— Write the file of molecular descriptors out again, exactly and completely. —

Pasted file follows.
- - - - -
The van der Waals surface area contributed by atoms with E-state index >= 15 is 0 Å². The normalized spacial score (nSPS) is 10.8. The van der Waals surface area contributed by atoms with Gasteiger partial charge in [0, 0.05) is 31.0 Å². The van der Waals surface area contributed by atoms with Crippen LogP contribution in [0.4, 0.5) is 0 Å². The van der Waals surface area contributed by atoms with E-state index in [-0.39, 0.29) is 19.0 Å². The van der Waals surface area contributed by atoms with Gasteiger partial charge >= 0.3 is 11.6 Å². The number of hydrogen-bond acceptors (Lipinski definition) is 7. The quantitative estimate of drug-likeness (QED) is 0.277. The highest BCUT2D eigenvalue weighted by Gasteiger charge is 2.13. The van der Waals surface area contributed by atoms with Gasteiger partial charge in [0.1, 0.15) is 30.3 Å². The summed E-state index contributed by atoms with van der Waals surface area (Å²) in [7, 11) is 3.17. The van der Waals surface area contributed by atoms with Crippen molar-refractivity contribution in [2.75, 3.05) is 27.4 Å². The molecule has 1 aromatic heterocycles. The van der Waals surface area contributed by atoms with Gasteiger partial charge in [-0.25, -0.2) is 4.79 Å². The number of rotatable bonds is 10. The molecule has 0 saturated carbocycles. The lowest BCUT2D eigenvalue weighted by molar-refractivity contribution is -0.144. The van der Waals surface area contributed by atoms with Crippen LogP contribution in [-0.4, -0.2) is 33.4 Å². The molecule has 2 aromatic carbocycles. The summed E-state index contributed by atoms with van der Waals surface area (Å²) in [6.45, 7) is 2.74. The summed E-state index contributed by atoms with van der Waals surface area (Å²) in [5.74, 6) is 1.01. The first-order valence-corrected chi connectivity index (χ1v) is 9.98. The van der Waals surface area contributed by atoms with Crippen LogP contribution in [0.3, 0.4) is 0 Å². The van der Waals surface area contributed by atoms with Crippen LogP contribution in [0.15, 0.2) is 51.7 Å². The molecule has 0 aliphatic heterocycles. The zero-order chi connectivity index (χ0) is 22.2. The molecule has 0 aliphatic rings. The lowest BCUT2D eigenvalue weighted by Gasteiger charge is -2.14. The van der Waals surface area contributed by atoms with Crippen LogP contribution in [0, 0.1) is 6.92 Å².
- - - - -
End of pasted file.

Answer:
The van der Waals surface area contributed by atoms with E-state index >= 15 is 0 Å². The normalized spacial score (nSPS) is 10.8. The van der Waals surface area contributed by atoms with Gasteiger partial charge in [0, 0.05) is 31.0 Å². The van der Waals surface area contributed by atoms with Crippen LogP contribution in [0.4, 0.5) is 0 Å². The van der Waals surface area contributed by atoms with E-state index in [-0.39, 0.29) is 19.0 Å². The van der Waals surface area contributed by atoms with Gasteiger partial charge >= 0.3 is 11.6 Å². The number of hydrogen-bond acceptors (Lipinski definition) is 7. The quantitative estimate of drug-likeness (QED) is 0.277. The highest BCUT2D eigenvalue weighted by Gasteiger charge is 2.13. The van der Waals surface area contributed by atoms with Gasteiger partial charge in [0.1, 0.15) is 30.3 Å². The summed E-state index contributed by atoms with van der Waals surface area (Å²) in [7, 11) is 3.17. The van der Waals surface area contributed by atoms with Crippen molar-refractivity contribution in [2.75, 3.05) is 27.4 Å². The molecule has 1 aromatic heterocycles. The van der Waals surface area contributed by atoms with Gasteiger partial charge in [-0.25, -0.2) is 4.79 Å². The number of rotatable bonds is 10. The molecule has 0 saturated carbocycles. The lowest BCUT2D eigenvalue weighted by molar-refractivity contribution is -0.144. The van der Waals surface area contributed by atoms with Crippen LogP contribution in [-0.4, -0.2) is 33.4 Å². The molecule has 2 aromatic carbocycles. The summed E-state index contributed by atoms with van der Waals surface area (Å²) in [6.45, 7) is 2.74. The summed E-state index contributed by atoms with van der Waals surface area (Å²) in [5.74, 6) is 1.01. The first-order valence-corrected chi connectivity index (χ1v) is 9.98. The van der Waals surface area contributed by atoms with Crippen LogP contribution in [0.3, 0.4) is 0 Å². The van der Waals surface area contributed by atoms with Crippen LogP contribution in [0.15, 0.2) is 51.7 Å². The molecule has 0 aliphatic heterocycles. The zero-order chi connectivity index (χ0) is 22.2. The molecule has 0 aliphatic rings. The lowest BCUT2D eigenvalue weighted by Gasteiger charge is -2.14. The van der Waals surface area contributed by atoms with Crippen LogP contribution in [0, 0.1) is 6.92 Å².